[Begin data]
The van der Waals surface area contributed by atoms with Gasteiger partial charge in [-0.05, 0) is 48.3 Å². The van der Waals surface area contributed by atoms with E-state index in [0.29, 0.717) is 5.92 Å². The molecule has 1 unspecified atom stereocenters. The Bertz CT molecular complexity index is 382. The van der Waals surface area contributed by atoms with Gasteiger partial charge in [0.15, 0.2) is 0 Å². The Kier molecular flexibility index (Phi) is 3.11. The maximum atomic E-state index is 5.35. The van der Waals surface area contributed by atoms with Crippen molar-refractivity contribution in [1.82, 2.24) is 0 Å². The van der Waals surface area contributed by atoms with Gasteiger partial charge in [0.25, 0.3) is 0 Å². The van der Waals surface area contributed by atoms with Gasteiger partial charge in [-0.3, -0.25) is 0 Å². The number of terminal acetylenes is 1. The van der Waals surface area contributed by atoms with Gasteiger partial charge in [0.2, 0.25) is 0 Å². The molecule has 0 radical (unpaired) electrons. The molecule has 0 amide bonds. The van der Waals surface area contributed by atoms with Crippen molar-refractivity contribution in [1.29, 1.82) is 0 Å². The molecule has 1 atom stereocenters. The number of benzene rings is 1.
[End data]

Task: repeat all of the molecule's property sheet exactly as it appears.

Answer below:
The van der Waals surface area contributed by atoms with Gasteiger partial charge in [-0.05, 0) is 48.3 Å². The van der Waals surface area contributed by atoms with E-state index in [0.29, 0.717) is 5.92 Å². The molecule has 1 unspecified atom stereocenters. The Bertz CT molecular complexity index is 382. The van der Waals surface area contributed by atoms with Gasteiger partial charge in [0.15, 0.2) is 0 Å². The Kier molecular flexibility index (Phi) is 3.11. The maximum atomic E-state index is 5.35. The van der Waals surface area contributed by atoms with Crippen molar-refractivity contribution in [1.82, 2.24) is 0 Å². The van der Waals surface area contributed by atoms with Gasteiger partial charge in [0.25, 0.3) is 0 Å². The van der Waals surface area contributed by atoms with Gasteiger partial charge in [-0.3, -0.25) is 0 Å². The number of terminal acetylenes is 1. The van der Waals surface area contributed by atoms with Gasteiger partial charge in [0.2, 0.25) is 0 Å². The molecule has 0 radical (unpaired) electrons. The molecule has 0 amide bonds. The van der Waals surface area contributed by atoms with Crippen molar-refractivity contribution in [1.29, 1.82) is 0 Å². The molecule has 1 atom stereocenters. The number of benzene rings is 1.